Ceres takes another step forward in AFC Cup

Bob Guerrero
Ceres takes another step forward in AFC Cup
Ceres had every reason not to beat Tampines Rovers but still managed to gut out 3 points to move to the top of their group

BACOLOD, Philippines – Ceres gutted out a huge 3 points on a rainy Tuesday night, April 12 over Tampines Rovers, 2-1, in Bacolod to boost their AFC Cup campaign.  

Ceres won despite plenty of excuses not to. This team has no shortage of injuries. Stephan Schrock was “50-50” going into the match, according to Ceres coach Frank Muescan in the pre-match press conference. The midfielder dressed but did not play. Kevin Ingreso is still out with knee issues. Martin Steuble and Manny Ott reportedly recovered from illness to start. Jeff Christians did not start, and may also be dinged. Juani Guirado was also on the way back to fitness. Orman Okunaiya is another player in sick bay. 

Ceres came from a bruising UFL Cup semifinal victory over Kaya last Saturday, which went to penalties. For sure they could have felt bone-weary going into this game.

And yet Ceres did enough to get the win. It’s a testament to the team’s depth and heart that they managed to hack out the 3 points. 

The win puts them atop the group with two matches remaining, one of them a home game against the weakest team in the pool, Sheikh Jamal Dhanmondi, in May. With 8 points, Ceres would need a calamitous stumble to miss the knockout stage.  

The visitors shot themselves in the foot with poor discipline

This match wasn’t just won by Ceres, it was also lost by Tampines. The first penalty was a handball, with Kwon Jun’s arm in a relatively natural position, but the foul nonetheless had to be given. The second penalty was the result of an even more egregious foul, with Adrian Gallardo getting a rear-naked choke from a Tampines defender. Both spot kicks were dispatched with little drama. 

Part of being a winning team is keeping discipline and avoiding silly fouls and cards. Tampines out-fouled Ceres 15-5. It can be a reflection of the Rivers’ physical nature but perhaps also a by-product of Ceres’ tactical and technical superiority on the night. 

Fixture congestion played a part in the game

In most football countries clubs play more than one competition at a time. The bread-and-butter is the league, but domestic and international cups are also on the schedule. In England a good club could play in as many as four competitions at once, the league, the FA Cup, the League Cup, and a European tournament like the UEFA Champions League or the Europa Cup.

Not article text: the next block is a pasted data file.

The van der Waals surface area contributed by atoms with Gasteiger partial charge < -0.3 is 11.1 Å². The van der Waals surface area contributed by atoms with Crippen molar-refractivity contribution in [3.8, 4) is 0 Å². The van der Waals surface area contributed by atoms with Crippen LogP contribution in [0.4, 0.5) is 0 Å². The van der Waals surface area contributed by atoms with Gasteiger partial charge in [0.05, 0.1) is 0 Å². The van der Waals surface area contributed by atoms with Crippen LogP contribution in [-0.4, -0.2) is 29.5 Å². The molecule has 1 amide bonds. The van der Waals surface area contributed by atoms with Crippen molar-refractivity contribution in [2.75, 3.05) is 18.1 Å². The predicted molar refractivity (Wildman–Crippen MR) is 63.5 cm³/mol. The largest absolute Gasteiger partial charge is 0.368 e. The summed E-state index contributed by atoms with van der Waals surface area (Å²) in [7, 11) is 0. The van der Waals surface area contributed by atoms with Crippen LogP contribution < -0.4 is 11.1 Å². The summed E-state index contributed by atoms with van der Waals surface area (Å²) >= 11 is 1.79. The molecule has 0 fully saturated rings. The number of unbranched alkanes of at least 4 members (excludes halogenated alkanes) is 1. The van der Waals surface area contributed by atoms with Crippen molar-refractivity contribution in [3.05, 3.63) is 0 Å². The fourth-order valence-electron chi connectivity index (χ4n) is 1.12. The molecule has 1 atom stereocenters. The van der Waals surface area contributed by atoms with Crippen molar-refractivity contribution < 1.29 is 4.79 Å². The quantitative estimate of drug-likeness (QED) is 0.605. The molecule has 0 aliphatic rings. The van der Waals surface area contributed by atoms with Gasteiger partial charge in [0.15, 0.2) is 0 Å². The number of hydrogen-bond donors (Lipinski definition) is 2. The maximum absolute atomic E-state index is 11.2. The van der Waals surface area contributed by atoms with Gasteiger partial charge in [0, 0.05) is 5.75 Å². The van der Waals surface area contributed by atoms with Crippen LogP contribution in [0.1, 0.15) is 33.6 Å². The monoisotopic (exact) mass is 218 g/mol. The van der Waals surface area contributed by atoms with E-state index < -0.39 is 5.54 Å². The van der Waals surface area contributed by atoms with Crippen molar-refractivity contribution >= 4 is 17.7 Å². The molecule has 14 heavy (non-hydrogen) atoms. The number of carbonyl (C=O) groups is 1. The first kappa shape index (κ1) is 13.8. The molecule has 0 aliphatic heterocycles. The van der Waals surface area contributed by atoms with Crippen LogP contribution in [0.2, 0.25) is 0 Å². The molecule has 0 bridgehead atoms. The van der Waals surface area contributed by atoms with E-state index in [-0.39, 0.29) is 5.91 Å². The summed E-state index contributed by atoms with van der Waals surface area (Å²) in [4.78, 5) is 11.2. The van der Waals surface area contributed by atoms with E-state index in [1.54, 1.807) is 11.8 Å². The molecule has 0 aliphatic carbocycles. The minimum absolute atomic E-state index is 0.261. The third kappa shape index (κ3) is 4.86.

The different tournaments are all properly scheduled, with League matches typically on weekends and Cup games in midweek. but wear and tear does add up, even when you have a big squad of 23 or more players.  

It’s a similar story with Tuesday night’s protagonists. Ceres is playing in the UFL Cup while also joining the AFC Cup. The UFL League begins soon and that will also overlap with AFC Cup action. Meanwhile Tampines are in the S.League while the AFC Cup is ongoing.  

Eyebrows were raised when Stags coach Varadaraju Sundramoorthy left the team’s big guns, Jermaine Pennant, Jordan Webb, and Billy Mehmet, off the starting eleven. Webb and Mehmet were introduced at halftime, Pennant later on.  

Afterwards I interviewed Sundramoorthy and asked him why they started without their best attackers. He mentioned the high volume of matches on the calendar as the reason why he did not max out his stars.  

Tampines, possibly Singapore’s richest and most ambitious club, are second in the S.League standings, level with the farm team of Japanese side Albirex Niigata on points but with an inferior goal difference. (Rovers does have a game in hand.) The Stags know they need to win the league to give them a chance at Asian club competition next year, so the S.League is vital. Plus, Tampines’ next opponent in the S.League this Saturday is none other than Albirex Niigata. So the gaffer made a pragmatic choice and sacrificed a better chance of winning this game to keep his star men fresh for the weekend’s big league clash. It’s an understandable choice. Tampines, with two wins and a draw from three matches going into Tuesday, are still in decent shape at 7 points.